More 3G sales lined up for this year

Croatia, Taiwan, Czech Republic all announce proposals

Croatia, Taiwan and the Czech Republic have all announced plans for selling off 3G licences this week, while Australia's 3G plans remain in doubt due to turmoil in the local telecoms market.

3G licences, selling the right to use a high-speed wireless technology called UMTS (Universal Mobile Telecommunications System), will allow firms to turn mobile phones into portable multimedia Internet terminals, and allow wireless companies to make a killing in the process. But many have expressed doubts about the demand for 3G services, especially considering the hundreds of billions telcos have agreed to pay in licence fees and infrastructure costs.

The Croatian government said this week it aims to sell off 3G licences by the end of the year, probably using a beauty contest, which costs participants less than an auction.

The Taiwan government is looking to release bidding rules by July and start the process by October of this year. It is yet to be decided whether the licences sell-off should rely on a beauty parade or an auction.

Hong Kong said early this week it would use a hybrid process that will hand the government a percentage share of operators' 3G profits.

The Czech government is also opting for a hybrid system, announcing it will charge the country's three mobile operators 5bn korunys (£91m) each for licences, and auction a fourth to a new entrant. The resulting 20bn korunys will be used to help fill a large budget deficit. The Czech plan has been attacked by operators, who say the price is too high.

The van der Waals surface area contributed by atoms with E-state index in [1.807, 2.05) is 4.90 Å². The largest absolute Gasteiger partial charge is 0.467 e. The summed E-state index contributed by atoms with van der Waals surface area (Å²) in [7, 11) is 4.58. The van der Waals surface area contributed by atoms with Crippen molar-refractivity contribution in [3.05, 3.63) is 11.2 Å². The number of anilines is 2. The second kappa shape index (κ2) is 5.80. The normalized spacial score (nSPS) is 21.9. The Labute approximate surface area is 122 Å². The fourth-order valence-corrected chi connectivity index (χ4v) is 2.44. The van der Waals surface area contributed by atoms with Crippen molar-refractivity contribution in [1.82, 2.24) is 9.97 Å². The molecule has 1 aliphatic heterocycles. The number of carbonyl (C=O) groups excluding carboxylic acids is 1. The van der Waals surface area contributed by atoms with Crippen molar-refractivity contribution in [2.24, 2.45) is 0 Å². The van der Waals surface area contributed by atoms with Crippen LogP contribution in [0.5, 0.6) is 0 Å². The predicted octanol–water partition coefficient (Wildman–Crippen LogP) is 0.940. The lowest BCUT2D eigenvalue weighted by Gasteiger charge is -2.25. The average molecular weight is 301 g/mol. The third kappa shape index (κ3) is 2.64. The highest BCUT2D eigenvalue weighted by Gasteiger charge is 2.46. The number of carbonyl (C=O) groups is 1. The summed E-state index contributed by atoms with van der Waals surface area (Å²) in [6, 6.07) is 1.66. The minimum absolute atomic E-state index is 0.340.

European 3G auctions have already levied billions of pounds of fees and by the end are expected to cost telcos around 110bn euros (£69bn), according to Forrester Research. If the cost of building the networks and marketing services is included that figure could rise to between 250bn and 350bn euros, Forrester says.

The Czech government hopes to have awarded the licences by the end of September.

In Australia, the procedure could be delayed by concerns over the sale of operator Cable & Wireless Optus. Of the five Australian companies registered for the auction, four are involved in purchasing Optus assets, which could make it difficult to make decisions about a UMTS licence, according to experts.

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